Tap into government resources.
Make sure your business has everything it needs to follow up on global financial prospects by taking advantage of third-party resources like the U.S. Department of Commerce and sourcing agents experienced in your industry.
- The United States International Trade Commission (USITC) – provides detailed information on trade shifts, import injury, intellectual property violations, and tariffs, including the official Harmonized Tariff Schedule (HTS).
- The International Trade Administration (ITA) – helps businesses compete abroad with online export and trade data tools, plus on-the-ground field staff expertise.
- The U.S. Customs and Border Protection Agency (CBP) – offers thorough instruction on the laws, regulations, and clearance of imported goods, including the Automated Commercial Environment (ACE) tool that determines import admissibility.
- The United States-Mexico-Canada Agreement (USMCA) Center – CBP digital initiative that supplies comprehensive material on the processes, rules, and certification of trade with Mexico and Canada.
Apply practical financial tools.
Risk management tools can help improve your company’s ability to compete globally while protecting your profits and optimizing your working capital.
Manage currency risk.
Is your company taking full advantage of opportunities to save by paying with local currency? Could a dual currency billing strategy allow your business to lock in rates at a lower cost? Will a strong or weak dollar impact your position against competitors? What about your strategic business plans? Mitigate these currency risks and others by using foreign exchange (FX) services to:
- Reduce the risk of currency shifts for offshore revenue and profits.
- Control foreign currency conversion, even when paying in U.S. dollars.
- Gain pricing advantages.
Implement secure payment solutions.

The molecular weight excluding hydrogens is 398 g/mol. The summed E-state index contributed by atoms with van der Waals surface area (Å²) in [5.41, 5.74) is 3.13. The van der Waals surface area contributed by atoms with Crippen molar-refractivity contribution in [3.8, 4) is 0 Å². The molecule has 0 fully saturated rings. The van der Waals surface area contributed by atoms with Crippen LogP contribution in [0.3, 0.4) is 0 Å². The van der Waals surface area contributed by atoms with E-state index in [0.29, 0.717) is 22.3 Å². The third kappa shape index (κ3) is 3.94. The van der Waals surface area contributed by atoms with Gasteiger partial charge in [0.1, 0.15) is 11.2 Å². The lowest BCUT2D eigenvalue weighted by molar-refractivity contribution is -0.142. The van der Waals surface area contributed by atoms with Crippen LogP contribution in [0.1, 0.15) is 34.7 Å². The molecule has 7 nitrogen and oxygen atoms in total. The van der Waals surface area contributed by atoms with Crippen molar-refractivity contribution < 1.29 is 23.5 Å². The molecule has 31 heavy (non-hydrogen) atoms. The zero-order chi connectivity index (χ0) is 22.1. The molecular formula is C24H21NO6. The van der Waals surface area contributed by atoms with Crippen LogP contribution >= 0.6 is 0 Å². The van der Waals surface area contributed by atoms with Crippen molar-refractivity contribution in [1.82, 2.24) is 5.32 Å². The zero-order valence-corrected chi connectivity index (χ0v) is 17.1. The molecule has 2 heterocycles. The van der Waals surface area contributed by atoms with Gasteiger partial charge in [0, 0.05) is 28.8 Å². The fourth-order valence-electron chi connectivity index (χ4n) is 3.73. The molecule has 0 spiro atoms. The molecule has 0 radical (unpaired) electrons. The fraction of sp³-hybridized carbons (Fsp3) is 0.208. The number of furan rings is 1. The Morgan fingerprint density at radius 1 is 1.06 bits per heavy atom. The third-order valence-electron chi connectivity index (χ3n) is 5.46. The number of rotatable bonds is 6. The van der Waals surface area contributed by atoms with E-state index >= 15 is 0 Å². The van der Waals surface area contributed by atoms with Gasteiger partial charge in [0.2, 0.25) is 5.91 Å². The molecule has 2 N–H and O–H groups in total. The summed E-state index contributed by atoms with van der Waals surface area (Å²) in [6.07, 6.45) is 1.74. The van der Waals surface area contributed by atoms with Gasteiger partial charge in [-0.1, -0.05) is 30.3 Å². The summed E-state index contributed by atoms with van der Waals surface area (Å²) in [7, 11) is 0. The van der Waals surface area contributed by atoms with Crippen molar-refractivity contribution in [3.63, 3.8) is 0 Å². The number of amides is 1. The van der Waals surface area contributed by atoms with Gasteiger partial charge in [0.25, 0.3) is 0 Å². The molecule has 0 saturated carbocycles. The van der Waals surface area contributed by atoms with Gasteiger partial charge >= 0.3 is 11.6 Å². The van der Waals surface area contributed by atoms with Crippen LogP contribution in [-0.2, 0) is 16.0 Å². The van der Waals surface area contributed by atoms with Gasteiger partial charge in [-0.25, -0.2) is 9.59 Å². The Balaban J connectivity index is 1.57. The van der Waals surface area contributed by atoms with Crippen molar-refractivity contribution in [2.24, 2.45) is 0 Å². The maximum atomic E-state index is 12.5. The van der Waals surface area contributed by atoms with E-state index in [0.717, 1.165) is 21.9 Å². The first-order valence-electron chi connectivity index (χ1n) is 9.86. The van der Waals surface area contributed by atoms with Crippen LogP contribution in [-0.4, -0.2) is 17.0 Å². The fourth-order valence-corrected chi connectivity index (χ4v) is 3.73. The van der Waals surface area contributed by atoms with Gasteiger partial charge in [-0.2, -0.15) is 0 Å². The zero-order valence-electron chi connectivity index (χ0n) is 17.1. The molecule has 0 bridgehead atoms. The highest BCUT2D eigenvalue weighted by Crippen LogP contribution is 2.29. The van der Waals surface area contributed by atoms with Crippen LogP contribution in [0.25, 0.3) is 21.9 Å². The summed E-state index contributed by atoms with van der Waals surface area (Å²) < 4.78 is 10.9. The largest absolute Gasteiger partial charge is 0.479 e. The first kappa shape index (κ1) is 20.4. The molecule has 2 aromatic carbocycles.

Payment risk increases with a greater volume of global transactions. Reduce your company’s risk by using secure financial tools.
- Provides a cost-effective alternative to letters of credit that won’t tie up your company’s line of credit.
- Offers more protection than open account terms, reducing your risk exposure when compared to advanced payments.
- Assures prompt payment once a bill of exchange and shipping documents are received.
Letters of credit
- Offer a universally accepted form of payment, reducing payment risk for importers and exporters.
- Assure importers that exporters must follow the payment terms specified in letters of credit.
- Give exporters confidence that they’ll be paid once they complete shipping.
Supply chain finance
- Improves cash flow by linking importers, exporters, and bankers together to finance imported goods.
- Helps ease the burden on suppliers by offering U.S. financing based on the importer’s track record.
- Includes financing options ranging from asset-based lending and factoring to inventory funding and payables discounting.
The success of your global trading business depends on your ability to establish meaningful relationships with experienced partners who can help simplify the complexities of international trade.